Every now and again I will be presented with a lethargic, coughing dog with a fever and I am asked if this could be the dog flu. Yes, dogs do get the dog flu, more appropriately known as canine influenza. There has been increased media coverage of this disease over the past year because a new strain and outbreak of this was found in Chicago in March 2015. Fortunately, as yet, the virus has not established itself in Canada.
Although this blog is about canine influenza, I want to stress that this is more of an educational piece. Canine influenza is an emerging disease that needs continued surveillance but fortunately, at this time, is of minimal concern in Canada.
Regardless, let’s answer some of the questions you may have about the dog flu:
What is Canine Influenza?
Canine influenza, or dog flu, is caused by the canine influenza virus. It is highly contagious and easily spread from infected dogs to other dogs through direct contact, nasal secretions (through barking, coughing or sneezing), contaminated objects (kennel surfaces, food and water bowls, collars and leashes), and by people moving between infected and uninfected dogs. Dogs of any breed, age, sex or health status are at risk of infection when exposed to the virus.
The first canine influenza virus, known as H3N8 CIV, was initially identified in 2004 among racing greyhounds in Florida. Since then the virus has been documented in 41 states and is considered endemic in parts of Colorado, Florida, New York and Pennsylvania.
In 2015, a canine influenza outbreak that started in Chicago was determined to be caused by the H3N2 strain of canine influenza, a strain that previously had not been reported outside of Korea, China and Thailand. This new strain has since affected many dogs across the United States.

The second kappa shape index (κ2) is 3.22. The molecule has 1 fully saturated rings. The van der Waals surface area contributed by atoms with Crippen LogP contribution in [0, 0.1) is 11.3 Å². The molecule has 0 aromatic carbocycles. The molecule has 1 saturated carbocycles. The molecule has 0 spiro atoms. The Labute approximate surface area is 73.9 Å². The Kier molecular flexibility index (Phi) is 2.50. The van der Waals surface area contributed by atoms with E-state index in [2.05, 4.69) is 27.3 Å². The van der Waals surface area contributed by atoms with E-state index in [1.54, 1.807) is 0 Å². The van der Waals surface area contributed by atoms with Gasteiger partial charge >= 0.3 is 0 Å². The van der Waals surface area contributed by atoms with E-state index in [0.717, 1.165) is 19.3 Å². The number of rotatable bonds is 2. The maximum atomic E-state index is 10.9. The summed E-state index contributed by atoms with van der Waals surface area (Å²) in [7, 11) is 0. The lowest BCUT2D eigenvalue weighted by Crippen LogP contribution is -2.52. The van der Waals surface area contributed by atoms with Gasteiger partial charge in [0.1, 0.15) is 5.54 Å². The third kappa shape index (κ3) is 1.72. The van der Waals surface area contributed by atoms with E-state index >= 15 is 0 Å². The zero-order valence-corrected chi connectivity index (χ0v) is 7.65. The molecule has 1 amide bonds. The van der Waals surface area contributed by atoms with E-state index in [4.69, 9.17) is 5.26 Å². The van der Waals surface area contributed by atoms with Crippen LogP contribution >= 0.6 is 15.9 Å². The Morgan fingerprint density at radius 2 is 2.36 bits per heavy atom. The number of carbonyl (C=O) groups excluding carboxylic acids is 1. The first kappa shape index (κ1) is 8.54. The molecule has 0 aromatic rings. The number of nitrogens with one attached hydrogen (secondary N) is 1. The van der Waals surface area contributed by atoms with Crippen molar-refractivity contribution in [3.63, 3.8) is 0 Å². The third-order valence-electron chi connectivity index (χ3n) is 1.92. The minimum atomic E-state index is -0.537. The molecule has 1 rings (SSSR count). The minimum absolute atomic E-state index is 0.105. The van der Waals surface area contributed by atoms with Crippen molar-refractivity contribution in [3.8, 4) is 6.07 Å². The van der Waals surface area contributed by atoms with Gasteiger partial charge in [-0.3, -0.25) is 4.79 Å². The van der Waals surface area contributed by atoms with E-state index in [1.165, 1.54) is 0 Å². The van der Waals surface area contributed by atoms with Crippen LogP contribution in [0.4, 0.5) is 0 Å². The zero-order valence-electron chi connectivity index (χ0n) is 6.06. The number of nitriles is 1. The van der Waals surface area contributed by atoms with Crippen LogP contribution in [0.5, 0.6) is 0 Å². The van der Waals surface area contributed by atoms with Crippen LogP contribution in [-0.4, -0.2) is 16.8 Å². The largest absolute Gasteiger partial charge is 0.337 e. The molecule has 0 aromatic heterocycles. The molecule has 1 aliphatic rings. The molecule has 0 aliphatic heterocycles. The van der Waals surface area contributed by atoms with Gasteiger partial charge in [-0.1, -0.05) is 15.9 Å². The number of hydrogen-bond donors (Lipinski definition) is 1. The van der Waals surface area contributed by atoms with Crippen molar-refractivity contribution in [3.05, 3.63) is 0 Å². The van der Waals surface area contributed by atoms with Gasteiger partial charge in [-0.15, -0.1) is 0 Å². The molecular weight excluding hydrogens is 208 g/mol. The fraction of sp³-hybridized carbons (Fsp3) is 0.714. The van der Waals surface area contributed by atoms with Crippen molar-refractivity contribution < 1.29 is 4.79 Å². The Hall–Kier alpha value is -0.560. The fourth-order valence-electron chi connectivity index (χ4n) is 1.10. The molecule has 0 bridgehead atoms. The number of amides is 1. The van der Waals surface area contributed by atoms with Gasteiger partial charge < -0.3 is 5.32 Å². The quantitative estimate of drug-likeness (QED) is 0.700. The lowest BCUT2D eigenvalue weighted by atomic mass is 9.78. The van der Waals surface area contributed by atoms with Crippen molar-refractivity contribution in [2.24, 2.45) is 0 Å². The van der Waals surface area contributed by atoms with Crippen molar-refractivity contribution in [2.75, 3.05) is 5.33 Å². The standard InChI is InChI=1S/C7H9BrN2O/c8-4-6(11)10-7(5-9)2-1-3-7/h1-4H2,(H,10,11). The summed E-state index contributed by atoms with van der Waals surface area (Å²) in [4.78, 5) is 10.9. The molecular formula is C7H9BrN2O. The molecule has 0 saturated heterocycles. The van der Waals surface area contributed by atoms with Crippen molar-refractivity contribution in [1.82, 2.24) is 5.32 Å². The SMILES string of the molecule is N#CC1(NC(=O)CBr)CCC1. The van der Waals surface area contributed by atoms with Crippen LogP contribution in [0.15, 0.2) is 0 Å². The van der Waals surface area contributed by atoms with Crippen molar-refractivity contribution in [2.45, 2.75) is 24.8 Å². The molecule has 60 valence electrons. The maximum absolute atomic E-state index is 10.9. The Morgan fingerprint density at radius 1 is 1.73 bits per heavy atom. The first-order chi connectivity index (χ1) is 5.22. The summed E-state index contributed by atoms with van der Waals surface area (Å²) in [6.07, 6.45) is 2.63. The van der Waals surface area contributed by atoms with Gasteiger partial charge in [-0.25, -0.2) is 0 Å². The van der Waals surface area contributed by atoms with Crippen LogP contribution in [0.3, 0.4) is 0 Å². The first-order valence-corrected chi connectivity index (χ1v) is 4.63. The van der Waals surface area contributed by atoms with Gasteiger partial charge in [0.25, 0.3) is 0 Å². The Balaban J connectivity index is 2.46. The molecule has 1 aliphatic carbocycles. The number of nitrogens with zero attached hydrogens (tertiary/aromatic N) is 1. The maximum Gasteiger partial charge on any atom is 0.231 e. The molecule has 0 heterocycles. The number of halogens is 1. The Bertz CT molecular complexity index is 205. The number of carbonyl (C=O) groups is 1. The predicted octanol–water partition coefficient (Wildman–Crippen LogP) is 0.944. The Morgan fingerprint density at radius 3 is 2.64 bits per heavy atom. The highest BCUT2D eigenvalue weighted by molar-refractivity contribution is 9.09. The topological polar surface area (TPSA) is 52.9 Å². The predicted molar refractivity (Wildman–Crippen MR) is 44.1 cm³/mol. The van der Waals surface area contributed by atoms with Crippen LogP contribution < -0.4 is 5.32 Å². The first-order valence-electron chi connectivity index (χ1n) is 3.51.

In early 2016, a group of cats in an Indiana shelter were infected with H3N2 canine influenza (passed to them by infected dogs), and the findings suggested that cat-to-cat transmission is possible. More research needs to be conducted to determine the risks of canine influenza to cats.
What are the Symptoms of Canine Influenza?
Canine influenza infection resembles canine infectious tracheobronchitis (“kennel cough”). The illness may be mild or severe, and infected dogs develop a persistent cough and may develop a thick nasal discharge and fever (often 104-105oF). Other signs can include lethargy, eye discharge, and reduced appetite. Some dogs may not show signs of illness, but can shed the virus and infect other dogs.
Most dogs recover within 2-3 weeks. However, secondary bacterial infections can develop and may cause more severe illness and pneumonia. Anyone with concerns about their pet’s health, or whose pet is showing signs of canine influenza, should contact their veterinarian.
Cats infected with H3N2 canine influenza show symptoms of upper respiratory illness, including a runny nose, congestion, malaise, lip smacking, and excessive salivation.
How Is the Disease Transmitted?
Dogs are most contagious during the two- to four-day incubation period for the virus, when they are infected and shedding the virus in their nasal secretions but are not showing signs of illness. Almost all dogs exposed to CIV will become infected and the majority (80%) of infected dogs develop flu-like illness.